On Saturday 9th July 2016, 6-9pm, Instigate Arts take over the main gallery space at HOME in Manchester to host our ‘Ambition’ pop-up exhibition. In this series of Q&A’s we get a little more insight into what makes some some of the participating artists tick. Here we speak with digital and video artist Emily Mulenga:
Can you tell us about your practice?
Currently, through video and the digital I use my own image as a tool to explore ideas of the body, the self and sexuality. My works so far take place in multi-layered landscapes, with groundless, floating visuals splashed throughout the work, positioning various iterations of my body within virtual space. I explore ideas based around the Black femme experience in the internet age, with a view to utilising the supposedly democratic nature of online space as a platform for the gendered body of colour. Previous works of mine contain the portrayal of familiar characters and imagery from internet culture to the point of parody. Whilst blurring the distinctions between real and constructed space, trash and glamour, celebrities and civilians, the works also highlight the dissolving partition between bedroom fame and pop iconography.
How does your work relate to the themes of Ambition?
The work I’m showing in Ambition deals with the manner in which we consume the contemporary platforms of the Internet and MTV, raising issues of how these media result in a magnification of stereotypical personalities. I consider to what extent the lines are blurred between what we call reality and artificiality, and how much these new media influence the construction of these public personas. Right now it is possible for everyone to become simultaneously producers and distributors- as in Mark Leckey’s long tail theory, where digital material appears to acquire an agency of its own.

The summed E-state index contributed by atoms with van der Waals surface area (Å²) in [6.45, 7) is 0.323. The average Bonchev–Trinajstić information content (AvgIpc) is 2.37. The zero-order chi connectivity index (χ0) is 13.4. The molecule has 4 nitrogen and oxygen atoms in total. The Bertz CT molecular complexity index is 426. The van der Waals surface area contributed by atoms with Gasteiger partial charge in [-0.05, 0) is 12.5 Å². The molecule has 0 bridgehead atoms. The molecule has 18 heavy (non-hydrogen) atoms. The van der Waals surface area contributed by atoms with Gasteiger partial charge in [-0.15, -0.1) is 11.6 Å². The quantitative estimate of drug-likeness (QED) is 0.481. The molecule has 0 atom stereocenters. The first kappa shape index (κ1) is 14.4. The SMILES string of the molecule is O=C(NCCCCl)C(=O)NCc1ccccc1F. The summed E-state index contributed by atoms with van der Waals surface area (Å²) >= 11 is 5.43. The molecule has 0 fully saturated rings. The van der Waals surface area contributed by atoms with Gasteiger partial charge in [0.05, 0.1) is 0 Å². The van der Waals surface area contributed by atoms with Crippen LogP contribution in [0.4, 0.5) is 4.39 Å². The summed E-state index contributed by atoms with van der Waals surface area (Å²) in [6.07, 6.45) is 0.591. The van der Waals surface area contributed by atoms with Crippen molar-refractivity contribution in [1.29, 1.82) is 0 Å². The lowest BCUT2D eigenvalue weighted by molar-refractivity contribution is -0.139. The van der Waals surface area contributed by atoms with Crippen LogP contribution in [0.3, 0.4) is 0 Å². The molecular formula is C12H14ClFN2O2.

There is an irreversible and ever-blurring line between social media and reality, where we are now unsure where we end and our constructed online persona begins. I amalgamate popular traits or ‘traces’, which I have combined into one whole ‘Frankenstein’ of an internet persona, grossly parodied. In the way that Jean Baudrillard viewed the advent of reality television, we have all become “readymades”, with everyone in the world having the potential to be a ‘star’.
Do you think the themes of Ambition relate to the current political and social climate?
Very much so. We only have to look at the events surrounding the recent EU referendum to see that a large portion of politicians are careerists who view making a political point and scoring one over others as far more urgent than doing the job they were appointed. Socially, I think we are firmly in an era where we are urged to ‘chase our dreams’ and if we are not living our ambitions we have failed in some way. Social media has added to the anything-is-possible mentality and gives us even fewer excuses as to why we haven’t ‘made it’ yet. Having a few goals is healthy but at times when many people find it difficult to separate productivity and success from self-worth it can become problematic.
How important is the role of artists’, and the art world, in shaping both people’s lives, and the social and political landscape?
Throughout the ages artists have been at the forefront of culture, forging new ways of perceiving the world. In this way art behaves as a mirror and functions to raise the questions of our time. I also think art and activism are often intertwined and artists frequently engage in activism that forms or runs alongside their art practice. The artist as activist seeks to create a direct impact on society and change the social landscape as well as critiquing it.
HOME, 2 Tony Wilson Place, Manchester, M15 4FN
This is a free event and everyone is welcome.